We want Portland occupation-free
Palestine solidarity organizations have come together in an ongoing campaign to get the city of Portland to boycott corporations profiting from the Israeli occupation. Maxine Fookson and Ned Roesh, members of Jewish Voice for Peace (JVP) in Portland and steering committee members of the Occupation-Free Portland Coalition, talked to about what the coalition has already achieved, and what comes next.
CAN YOU talk about the Occupation-Free Portland Coalition and the goals of the campaign it's working on?
Maxine: Occupation-Free Portland is a coalition of all the Palestinian solidarity groups in Portland. Many of the groups had been working together as a coalition on the SodaStream boycott. But based on changes in SodaStream's situation and realizing that we were looking for a different kind of campaign--something more systemic than just de-shelving a product--we decided to take up the Occupation-Free Portland campaign.
In 2014, the city of Portland passed a resolution that the city would put a socially responsible lens on all of its investments. It set up a Socially Responsible Investments (SRI) Committee to recommend companies that the city would not invest in based on a set of criteria--and it's important to give a shout-out to the private prison divestment group in town that helped get this criteria in place originally.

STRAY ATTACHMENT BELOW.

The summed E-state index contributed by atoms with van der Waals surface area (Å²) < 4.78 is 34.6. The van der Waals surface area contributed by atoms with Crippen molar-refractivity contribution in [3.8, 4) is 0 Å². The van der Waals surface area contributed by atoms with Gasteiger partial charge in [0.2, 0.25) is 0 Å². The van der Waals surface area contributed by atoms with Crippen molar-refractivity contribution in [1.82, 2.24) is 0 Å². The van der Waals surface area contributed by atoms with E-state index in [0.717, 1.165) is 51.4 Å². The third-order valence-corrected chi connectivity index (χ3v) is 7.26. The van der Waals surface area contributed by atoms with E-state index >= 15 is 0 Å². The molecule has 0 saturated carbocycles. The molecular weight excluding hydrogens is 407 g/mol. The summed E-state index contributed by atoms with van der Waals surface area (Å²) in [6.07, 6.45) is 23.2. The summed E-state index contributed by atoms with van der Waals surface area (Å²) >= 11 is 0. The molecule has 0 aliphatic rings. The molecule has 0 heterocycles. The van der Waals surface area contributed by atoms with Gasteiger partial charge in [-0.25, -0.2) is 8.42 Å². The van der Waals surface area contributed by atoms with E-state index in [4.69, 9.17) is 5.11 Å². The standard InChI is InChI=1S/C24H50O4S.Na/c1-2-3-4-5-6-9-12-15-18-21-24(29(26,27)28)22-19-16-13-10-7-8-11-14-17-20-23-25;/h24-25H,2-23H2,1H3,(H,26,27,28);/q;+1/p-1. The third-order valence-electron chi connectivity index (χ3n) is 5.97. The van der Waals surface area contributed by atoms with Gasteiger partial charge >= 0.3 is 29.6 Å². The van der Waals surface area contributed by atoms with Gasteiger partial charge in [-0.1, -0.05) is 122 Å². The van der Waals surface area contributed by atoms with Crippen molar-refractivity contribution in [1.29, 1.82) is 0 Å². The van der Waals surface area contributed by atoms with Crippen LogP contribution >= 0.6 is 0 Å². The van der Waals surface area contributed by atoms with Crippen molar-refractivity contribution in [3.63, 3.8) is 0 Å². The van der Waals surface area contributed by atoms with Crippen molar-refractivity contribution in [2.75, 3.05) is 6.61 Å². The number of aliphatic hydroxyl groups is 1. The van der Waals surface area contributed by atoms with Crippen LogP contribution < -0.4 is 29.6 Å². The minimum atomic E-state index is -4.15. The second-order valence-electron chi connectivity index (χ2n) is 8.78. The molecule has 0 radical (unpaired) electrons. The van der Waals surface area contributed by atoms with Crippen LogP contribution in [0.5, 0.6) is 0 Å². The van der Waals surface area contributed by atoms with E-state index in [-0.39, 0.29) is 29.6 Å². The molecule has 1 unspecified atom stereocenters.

One of the criteria of the socially responsible lens for the city is human rights violations, so it just seemed like a logical place to start to ask the city to not invest in companies profiting from human rights abuses of Palestinians and from the occupation of Palestine.
WHAT ARE the specific aims of the campaign?
Ned: The campaign is asking the city to place four corporations--Motorola, HP, G4S and Caterpillar, all of which are complicit in and profit from the Israeli occupation and serious human rights violations of Palestinians--on the city's "do not buy" list.
To accomplish this, there was a series of steps that we wanted to go through to build the campaign. The first was to win support from a body called the Portland Human Rights Commission (HRC). The HRC has no legal authority, but it has some moral authority, so we thought that was a good first step--and if we won there, we could take a certain seal of approval into our second step, which is to approach the SRI Committee.